She arrives in the writers’ room for the first time in a decade and numbers the staff instead of learning their names. She asks one writer how his baby is. That baby is now 27. When she asks where one writer she remembers is, she is informed that he died. In 2012.
More, despite her groundbreaking position in the industry, she has a reputation for hating women. She likes Mary Tyler Moore and Gilda Radner, she protests, but, as her producer points out, won’t renew a single female writer’s contract. It’s been so long since there’s been another woman in the office, the women’s restroom has been designated as the pooping bathroom. With her show in need of a jolt, Kathryn needs to hire a female writer. That’s where Mindy Kaling comes in.
A quality control specialist at a chemical plant, Kaling’s Molly Patel finagles an unlikely interview for the writer’s position after winning an essay-writing contest. Molly is the idea of “wide-eyed” manifested as a person. (At one point, Kathryn informs her that she has an earnestness that is just hard to be around.) Her positivity is relentless in the face of the world’s brutality; at one point, she delivers an affirmation on the street before going in for her interview, and a bag of trash is thrown in her face. Nevertheless, she persists.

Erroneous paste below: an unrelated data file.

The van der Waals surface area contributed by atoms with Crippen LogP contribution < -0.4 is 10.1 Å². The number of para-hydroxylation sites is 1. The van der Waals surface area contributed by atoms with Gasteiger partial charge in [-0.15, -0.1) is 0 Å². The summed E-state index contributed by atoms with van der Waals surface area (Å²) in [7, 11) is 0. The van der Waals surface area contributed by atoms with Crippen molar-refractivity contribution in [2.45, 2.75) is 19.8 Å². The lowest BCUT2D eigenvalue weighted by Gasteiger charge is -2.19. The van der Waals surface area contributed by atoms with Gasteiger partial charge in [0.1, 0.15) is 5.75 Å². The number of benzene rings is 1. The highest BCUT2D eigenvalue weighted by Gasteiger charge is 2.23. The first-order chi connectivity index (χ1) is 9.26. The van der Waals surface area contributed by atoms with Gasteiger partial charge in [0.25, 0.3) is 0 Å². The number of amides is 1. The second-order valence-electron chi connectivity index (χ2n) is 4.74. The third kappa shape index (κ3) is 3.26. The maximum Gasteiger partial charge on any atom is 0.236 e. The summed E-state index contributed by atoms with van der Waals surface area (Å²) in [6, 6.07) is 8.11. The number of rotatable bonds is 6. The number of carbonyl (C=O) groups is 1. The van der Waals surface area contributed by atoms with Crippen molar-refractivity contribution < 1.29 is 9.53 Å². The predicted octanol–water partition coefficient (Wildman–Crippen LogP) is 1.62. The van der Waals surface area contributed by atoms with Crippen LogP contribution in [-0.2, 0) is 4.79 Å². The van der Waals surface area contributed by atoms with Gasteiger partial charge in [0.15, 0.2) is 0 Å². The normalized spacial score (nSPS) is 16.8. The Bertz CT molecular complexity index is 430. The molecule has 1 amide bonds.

She’s a researched student of Kathryn’s show and of comedy, but with no actual TV experience. That’s of no import, though, as she’s de facto hired because of Kathryn’s insistence on hiring a woman—and immediately. The only questions she’s asked are if she would consider herself “a litigious person” and if she would mind a work environment hopeless in its toxic masculinity. “I saw most of the writers,” she quips. “I’m not worried about masculinity.”